This morning we are breaking away from our study in the Beatitudes to talk about the importance of fellowship. First of all, what does the word fellowship mean? The English word “fellowship” is a translation of the Greek word koinonia. The exact definition of that word according to Strongs concordance reads as follows: partnership, i.e. (literally) participation, or (social) intercourse, or (pecuniary) benefaction:–(to) communicate(-ation), communion, (contri-)distribution, fellowship.
This clearly speaks of deliberate interaction within a community. It is the people of God deliberately interacting with one another and being involved in one another’s lives for the glory of God. The apostle John said it this way: “That which we have seen and heard declare we unto you, that ye also may have fellowship with us: and truly our fellowship is with the Father, and with his Son Jesus Christ.” (1 John 1:3) So, this fellowship that you and I are to have with one another is rooted in the fellowship that we share with The Father and His Son Jesus Christ. The overflow of our fellowship with Christ will be fellowship with one another. According to 1st Corinthians 12, the body of Christ is made up of many members who are knit together by divine design. Just like our human bodies are fearfully and wonderfully made, the body of Christ is made up of many members. Each local congregation is made up of many members who are to pursue fellowship with one another. Each local congregation is in itself a part of the larger body of Christ, within which we seek fellowship as well.
Practically speaking, the way that God has designed for the body to interact can be seen in the various “one another” passages of Scripture found in the New Testament. Let’s look at a few. “If I then, your Lord and Master, have washed your feet; ye also ought to wash one another’s feet.” (John 13:14). In other words, our fellowship is to be rooted in humility and in serving one another. “A new commandment I give unto you, that ye love one another; as I have loved you, that ye also love one another.” (John 13:34) Another mark of fellowship with one another is that it is sacrificial and not selfish. In honor we are to give preference to one another (Romans 12:10). We are to esteem others over ourselves (Philippians 2:3). Other Scriptures instruct us to: forgive one another (Ephesians 4:32), exhort one another (Hebrews 3:13, 10:25), bear oneanother’s burdens (Galatians 6:2), and consider one another (Hebrews 10:24).Thus biblical fellowship includes a social aspect, but it is much deeper than that.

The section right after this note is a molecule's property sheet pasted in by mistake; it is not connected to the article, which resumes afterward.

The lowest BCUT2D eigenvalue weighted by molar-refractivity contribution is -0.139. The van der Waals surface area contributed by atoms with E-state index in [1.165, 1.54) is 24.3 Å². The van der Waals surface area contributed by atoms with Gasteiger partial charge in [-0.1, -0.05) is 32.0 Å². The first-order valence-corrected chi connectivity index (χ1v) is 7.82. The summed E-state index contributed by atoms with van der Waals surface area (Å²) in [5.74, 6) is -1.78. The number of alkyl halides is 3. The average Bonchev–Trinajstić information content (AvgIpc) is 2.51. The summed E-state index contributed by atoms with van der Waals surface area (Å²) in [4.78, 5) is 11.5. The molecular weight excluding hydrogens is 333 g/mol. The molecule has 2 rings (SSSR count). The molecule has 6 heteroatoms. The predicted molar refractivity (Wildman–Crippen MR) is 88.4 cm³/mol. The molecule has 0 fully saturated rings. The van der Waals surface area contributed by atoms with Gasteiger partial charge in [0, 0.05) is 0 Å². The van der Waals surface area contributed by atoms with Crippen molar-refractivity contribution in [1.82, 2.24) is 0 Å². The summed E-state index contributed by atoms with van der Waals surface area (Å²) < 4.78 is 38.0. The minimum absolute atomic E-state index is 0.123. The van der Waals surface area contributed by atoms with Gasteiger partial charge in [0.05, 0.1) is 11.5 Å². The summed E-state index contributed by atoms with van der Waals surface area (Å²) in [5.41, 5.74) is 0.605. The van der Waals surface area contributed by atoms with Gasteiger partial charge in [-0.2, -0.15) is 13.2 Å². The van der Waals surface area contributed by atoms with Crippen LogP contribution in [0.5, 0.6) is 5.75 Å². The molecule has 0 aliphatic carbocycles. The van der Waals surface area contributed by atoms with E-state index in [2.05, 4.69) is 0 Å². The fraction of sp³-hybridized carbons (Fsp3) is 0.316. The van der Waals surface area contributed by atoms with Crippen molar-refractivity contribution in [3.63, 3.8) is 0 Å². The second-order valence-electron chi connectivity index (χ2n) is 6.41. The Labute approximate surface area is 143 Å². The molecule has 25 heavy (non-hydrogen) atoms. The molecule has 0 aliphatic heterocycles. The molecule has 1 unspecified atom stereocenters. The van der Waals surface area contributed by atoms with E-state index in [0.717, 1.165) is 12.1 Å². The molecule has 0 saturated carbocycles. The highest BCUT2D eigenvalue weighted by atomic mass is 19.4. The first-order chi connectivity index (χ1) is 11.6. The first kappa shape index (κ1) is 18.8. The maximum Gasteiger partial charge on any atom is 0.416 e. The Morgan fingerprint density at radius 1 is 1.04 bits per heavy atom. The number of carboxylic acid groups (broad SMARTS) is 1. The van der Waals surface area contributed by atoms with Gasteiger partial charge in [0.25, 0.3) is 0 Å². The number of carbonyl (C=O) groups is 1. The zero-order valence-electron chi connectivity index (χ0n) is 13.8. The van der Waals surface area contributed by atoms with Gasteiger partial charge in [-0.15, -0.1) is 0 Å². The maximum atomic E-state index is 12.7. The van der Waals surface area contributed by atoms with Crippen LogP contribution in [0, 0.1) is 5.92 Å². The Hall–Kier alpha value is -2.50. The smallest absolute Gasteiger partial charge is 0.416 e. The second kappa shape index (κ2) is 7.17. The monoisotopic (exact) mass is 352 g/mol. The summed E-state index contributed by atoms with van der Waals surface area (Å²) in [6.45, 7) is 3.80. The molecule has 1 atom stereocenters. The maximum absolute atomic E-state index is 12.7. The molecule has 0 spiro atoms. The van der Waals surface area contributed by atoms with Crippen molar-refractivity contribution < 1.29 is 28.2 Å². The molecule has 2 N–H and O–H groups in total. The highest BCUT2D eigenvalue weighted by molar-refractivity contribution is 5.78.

Fellowship is something that I must both seek and give. This friendly association and spiritual communion is something that we all need. At the end of the day, you and I get as much fellowship within the body as we pursue it and extend it to others.